175 Victoria St Potts Point, NSW 2011
|Opening hours||Tue-Wed 4-11pm; Thu 4pm-1am; Sun noon-11pm|
|Prices||Moderate (mains $20-$40)|
A few weeks ago I reviewed Easy Eight in Sydney's CBD – a rock and pop-loving boozer from Mojo Record Bar talent that made its own chicken salt. Now, over at the old Bootleg Meatballs site in Potts Point, I'm toe-tapping at another new joint with the same description. Except where Easy Eight makes chicken salt by oven-baking chook skin, Jangling Jack's employs a different method.
"We pull the chickens' tails until they cry," says bartender Nikita Ward. "Then we dehydrate their tears."
I run this past Jack's Canadian chef, Dave Ferreira, who denies everything and claims the seasoning is a mix of chicken stock cubes and creole spices. Whatever the recipe, I dig the hell out of the stuff.
There's a lot I dig at this long and narrow small bar from Jon Ruttan (ex-Mojo) and his partner Orlan Erin Raleigh, actually; a Primal Scream and Let It Be-era Beatles soundtrack, emerald green pressed-metal walls, deeper green fortune-teller lamp shades, blues posters, quality whiskey, andouille sausages, Reschs on tap ($7) and Nick Cave vinyl on display.
Snags, Reschs and Cave – the Holy Trinity of "I saw Custard in 1992" inner-west rock dad.
The heart of the room is a spotted-gum bar where solo drinkers recite a Bill Callahan mantra of "Beer. Thank you. Beer. Thank you. Beer." Ward, who has likely made you a negroni at The Hazy Rose, is a cocktail gun. Her Trinidad Sour ($22) is the perfect shade of rust-red and sings with bitters and spice. (I legit thought the mix of Angostura, rye, orgeat and lemon juice was created long before its US debut at Brooklyn's Clover Club in 2009, but nope. It wasn't).
The Nielsen ($21) is a house invention named after former Victoria Street resident Juanita Nielsen. What Milagro silver tequila, amontillado sherry, orange bitters, lemon juice and pear have to do with a presumed murdered, 1970's anti-development activist is anyone's guess (the blue cheese garnish is an even bigger mystery) but it's a sharp and refreshing quencher to get you in the mood for Cajun-inspired bistro fare.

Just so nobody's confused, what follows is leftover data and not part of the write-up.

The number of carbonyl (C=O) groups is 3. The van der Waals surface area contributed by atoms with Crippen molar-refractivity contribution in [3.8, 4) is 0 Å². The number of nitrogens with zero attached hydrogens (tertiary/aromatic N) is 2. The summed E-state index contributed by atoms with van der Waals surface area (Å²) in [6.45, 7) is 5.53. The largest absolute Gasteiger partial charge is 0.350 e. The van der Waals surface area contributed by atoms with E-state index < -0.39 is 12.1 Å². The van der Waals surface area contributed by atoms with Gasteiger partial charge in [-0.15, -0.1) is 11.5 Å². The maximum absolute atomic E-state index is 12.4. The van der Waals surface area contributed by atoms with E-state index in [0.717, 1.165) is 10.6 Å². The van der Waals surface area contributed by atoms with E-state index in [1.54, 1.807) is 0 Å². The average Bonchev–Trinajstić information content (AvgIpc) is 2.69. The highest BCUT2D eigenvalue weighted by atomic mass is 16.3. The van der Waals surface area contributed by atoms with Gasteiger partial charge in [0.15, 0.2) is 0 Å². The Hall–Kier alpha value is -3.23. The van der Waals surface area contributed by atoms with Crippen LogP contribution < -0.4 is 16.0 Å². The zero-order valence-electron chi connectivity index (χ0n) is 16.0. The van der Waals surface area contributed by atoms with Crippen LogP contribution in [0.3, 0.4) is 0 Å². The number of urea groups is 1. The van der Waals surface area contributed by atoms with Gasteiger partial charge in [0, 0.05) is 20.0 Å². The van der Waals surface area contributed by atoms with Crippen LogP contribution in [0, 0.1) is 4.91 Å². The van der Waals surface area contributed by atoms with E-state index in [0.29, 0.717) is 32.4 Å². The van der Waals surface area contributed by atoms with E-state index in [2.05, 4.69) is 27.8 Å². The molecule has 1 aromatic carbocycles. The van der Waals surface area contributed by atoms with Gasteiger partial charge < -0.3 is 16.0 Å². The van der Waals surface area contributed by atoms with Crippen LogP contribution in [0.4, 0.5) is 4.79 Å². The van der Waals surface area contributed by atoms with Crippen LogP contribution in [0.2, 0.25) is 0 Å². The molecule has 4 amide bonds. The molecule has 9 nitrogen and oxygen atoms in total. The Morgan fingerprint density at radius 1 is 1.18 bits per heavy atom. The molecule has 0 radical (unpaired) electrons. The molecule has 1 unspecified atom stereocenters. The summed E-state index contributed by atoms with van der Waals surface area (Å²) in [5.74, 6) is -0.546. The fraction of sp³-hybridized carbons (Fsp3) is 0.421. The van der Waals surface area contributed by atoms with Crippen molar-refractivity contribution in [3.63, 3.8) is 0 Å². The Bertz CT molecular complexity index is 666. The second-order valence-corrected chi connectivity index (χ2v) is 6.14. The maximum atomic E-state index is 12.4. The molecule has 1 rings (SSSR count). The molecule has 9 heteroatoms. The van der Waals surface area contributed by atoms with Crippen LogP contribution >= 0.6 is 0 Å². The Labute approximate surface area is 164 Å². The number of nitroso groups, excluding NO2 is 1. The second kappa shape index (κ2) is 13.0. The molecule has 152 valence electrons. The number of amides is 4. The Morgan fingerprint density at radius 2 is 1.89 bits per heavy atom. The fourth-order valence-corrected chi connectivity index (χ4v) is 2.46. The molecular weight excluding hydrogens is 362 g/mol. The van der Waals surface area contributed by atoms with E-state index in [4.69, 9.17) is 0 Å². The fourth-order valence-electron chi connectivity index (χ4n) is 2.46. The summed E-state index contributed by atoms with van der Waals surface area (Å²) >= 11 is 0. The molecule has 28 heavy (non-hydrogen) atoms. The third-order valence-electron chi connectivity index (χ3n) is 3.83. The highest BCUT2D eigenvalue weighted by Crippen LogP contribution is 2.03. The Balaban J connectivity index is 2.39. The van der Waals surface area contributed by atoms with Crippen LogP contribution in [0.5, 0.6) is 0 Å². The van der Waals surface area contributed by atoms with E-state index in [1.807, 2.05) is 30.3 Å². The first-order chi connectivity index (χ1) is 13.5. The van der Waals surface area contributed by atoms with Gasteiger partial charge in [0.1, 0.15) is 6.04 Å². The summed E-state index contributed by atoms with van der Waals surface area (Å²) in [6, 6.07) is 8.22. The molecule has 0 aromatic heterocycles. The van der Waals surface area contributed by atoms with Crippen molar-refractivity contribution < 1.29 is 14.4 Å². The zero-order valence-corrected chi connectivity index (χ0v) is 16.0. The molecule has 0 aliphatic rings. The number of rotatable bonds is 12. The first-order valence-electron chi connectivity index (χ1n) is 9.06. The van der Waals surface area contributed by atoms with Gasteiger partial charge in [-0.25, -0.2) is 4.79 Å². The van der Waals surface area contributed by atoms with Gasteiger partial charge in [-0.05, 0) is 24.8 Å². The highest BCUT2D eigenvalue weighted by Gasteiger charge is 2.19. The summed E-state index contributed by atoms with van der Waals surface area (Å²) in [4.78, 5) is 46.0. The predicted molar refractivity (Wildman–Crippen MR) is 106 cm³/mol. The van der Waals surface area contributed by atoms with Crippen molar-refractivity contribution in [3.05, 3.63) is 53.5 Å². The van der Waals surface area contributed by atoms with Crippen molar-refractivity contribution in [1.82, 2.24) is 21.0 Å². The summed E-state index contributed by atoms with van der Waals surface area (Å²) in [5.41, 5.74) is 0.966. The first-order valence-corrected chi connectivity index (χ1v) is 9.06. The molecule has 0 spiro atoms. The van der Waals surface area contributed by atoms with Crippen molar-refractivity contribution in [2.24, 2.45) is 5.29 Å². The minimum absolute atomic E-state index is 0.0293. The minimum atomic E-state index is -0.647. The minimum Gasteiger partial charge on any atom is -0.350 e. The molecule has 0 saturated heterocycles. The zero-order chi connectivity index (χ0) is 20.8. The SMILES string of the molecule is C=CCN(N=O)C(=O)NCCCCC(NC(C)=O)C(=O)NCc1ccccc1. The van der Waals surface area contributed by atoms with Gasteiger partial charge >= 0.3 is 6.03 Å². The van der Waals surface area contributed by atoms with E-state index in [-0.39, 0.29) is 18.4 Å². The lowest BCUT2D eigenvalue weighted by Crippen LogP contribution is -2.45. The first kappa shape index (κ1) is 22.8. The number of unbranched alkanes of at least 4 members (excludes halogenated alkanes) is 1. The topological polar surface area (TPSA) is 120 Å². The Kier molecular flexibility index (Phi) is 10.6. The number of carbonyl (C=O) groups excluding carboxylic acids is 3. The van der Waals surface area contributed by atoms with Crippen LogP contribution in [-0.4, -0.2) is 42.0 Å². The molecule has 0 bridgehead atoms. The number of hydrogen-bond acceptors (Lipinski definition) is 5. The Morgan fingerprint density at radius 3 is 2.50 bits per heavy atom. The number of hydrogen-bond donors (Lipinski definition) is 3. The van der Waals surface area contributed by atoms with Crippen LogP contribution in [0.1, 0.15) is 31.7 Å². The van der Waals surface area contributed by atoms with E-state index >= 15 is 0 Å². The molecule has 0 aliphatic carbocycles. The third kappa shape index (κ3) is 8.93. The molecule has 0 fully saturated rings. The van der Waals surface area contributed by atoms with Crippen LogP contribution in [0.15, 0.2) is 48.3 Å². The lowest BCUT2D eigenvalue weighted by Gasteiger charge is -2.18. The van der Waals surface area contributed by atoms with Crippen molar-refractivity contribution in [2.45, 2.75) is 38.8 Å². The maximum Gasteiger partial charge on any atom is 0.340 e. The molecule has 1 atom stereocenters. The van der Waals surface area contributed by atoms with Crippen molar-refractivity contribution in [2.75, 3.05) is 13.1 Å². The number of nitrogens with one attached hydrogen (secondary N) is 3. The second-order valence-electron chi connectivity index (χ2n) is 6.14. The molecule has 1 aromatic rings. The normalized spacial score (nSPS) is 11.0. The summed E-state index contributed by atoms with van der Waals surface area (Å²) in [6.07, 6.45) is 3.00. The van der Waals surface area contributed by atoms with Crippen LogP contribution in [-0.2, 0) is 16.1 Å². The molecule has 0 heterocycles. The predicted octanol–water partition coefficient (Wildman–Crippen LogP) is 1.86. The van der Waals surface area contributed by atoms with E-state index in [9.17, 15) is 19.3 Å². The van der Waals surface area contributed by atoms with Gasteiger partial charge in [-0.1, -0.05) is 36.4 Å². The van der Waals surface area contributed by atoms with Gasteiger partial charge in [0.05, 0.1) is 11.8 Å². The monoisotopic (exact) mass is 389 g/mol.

Boneless fried chicken ($16) is a little too drenched in honey butter for its own good but a crunchy, well-seasoned Reschs matches nonetheless. Even better mates with beer is the smoky, fatty andouille pork sausage ($15) with house-made mustard. Steak frites ($24) hits new heights of deliciousness when curls of cafe de Paris butter melt down, mingle with meat juices and spill on to a nest of chicken-salted fries (no more chicken salt for the next month, I swear, Doc). We chase it with a bottle of juicy Ca'di Ponti 2013 Nero d'Avola from bar manager Adam Cork's super-small wine list and late Sunday lunch is declared a success.
Well done to Jangling Jack's for recreating the underground, alternative vibes of Kings Cross in stasis at The Piccolo Bar for the last decade or more. God knows there are a few available sites in the area these days and I pray this venue doesn't become another statistic. Through celebrating the neighbourhood, treating adults like adults and serving fair dinkum food and drinks, I see no reason why it can't weather the lockout-law storm and herald in a new era of chicken salt and cocktails for the community. Hit the road for Jack's and come back for more.
Go for… the spirit of Kings Cross past and future.
Stay for… The Beatles and a boulevardier.
Drink… A Trinidad Sour.
And… yes, that's an actual Nick Cave autograph on the From Her to Eternity vinyl.